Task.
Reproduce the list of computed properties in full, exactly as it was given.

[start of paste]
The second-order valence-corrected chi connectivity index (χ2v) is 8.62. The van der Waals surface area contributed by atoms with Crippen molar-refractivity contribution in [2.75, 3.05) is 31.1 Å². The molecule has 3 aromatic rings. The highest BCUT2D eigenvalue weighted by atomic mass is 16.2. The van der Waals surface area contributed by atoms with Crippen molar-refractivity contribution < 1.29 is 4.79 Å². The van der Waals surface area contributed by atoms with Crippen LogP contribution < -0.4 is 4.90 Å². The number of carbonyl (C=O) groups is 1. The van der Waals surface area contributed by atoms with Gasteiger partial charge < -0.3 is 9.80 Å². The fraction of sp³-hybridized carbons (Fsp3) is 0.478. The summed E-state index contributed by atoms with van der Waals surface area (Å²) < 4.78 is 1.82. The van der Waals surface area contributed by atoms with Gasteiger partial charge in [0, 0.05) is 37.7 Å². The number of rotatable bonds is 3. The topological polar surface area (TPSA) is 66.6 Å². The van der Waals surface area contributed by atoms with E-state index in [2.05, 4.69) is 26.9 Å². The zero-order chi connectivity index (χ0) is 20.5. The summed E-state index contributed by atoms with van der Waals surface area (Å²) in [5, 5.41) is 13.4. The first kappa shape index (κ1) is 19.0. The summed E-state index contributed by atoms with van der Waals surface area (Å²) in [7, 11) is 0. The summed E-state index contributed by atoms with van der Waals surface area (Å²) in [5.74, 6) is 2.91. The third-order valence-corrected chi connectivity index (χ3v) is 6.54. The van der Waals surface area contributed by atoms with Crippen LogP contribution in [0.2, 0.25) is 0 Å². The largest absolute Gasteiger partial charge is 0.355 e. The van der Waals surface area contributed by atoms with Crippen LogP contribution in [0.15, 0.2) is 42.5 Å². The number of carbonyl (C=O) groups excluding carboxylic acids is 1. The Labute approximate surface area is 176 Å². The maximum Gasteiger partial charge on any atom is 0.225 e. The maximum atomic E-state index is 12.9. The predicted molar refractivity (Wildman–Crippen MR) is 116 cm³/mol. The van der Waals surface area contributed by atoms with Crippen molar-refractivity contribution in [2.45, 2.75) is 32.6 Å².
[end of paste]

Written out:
The second-order valence-corrected chi connectivity index (χ2v) is 8.62. The van der Waals surface area contributed by atoms with Crippen molar-refractivity contribution in [2.75, 3.05) is 31.1 Å². The molecule has 3 aromatic rings. The highest BCUT2D eigenvalue weighted by atomic mass is 16.2. The van der Waals surface area contributed by atoms with Crippen molar-refractivity contribution < 1.29 is 4.79 Å². The van der Waals surface area contributed by atoms with Crippen LogP contribution < -0.4 is 4.90 Å². The number of carbonyl (C=O) groups is 1. The van der Waals surface area contributed by atoms with Gasteiger partial charge < -0.3 is 9.80 Å². The fraction of sp³-hybridized carbons (Fsp3) is 0.478. The summed E-state index contributed by atoms with van der Waals surface area (Å²) < 4.78 is 1.82. The van der Waals surface area contributed by atoms with Gasteiger partial charge in [0, 0.05) is 37.7 Å². The number of rotatable bonds is 3. The topological polar surface area (TPSA) is 66.6 Å². The van der Waals surface area contributed by atoms with E-state index in [2.05, 4.69) is 26.9 Å². The zero-order chi connectivity index (χ0) is 20.5. The summed E-state index contributed by atoms with van der Waals surface area (Å²) in [5, 5.41) is 13.4. The first kappa shape index (κ1) is 19.0. The summed E-state index contributed by atoms with van der Waals surface area (Å²) in [7, 11) is 0. The summed E-state index contributed by atoms with van der Waals surface area (Å²) in [5.74, 6) is 2.91. The third-order valence-corrected chi connectivity index (χ3v) is 6.54. The van der Waals surface area contributed by atoms with Crippen LogP contribution in [0.2, 0.25) is 0 Å². The largest absolute Gasteiger partial charge is 0.355 e. The van der Waals surface area contributed by atoms with Crippen LogP contribution in [0.15, 0.2) is 42.5 Å². The number of carbonyl (C=O) groups excluding carboxylic acids is 1. The Labute approximate surface area is 176 Å². The maximum Gasteiger partial charge on any atom is 0.225 e. The maximum atomic E-state index is 12.9. The predicted molar refractivity (Wildman–Crippen MR) is 116 cm³/mol. The van der Waals surface area contributed by atoms with Crippen molar-refractivity contribution in [2.45, 2.75) is 32.6 Å².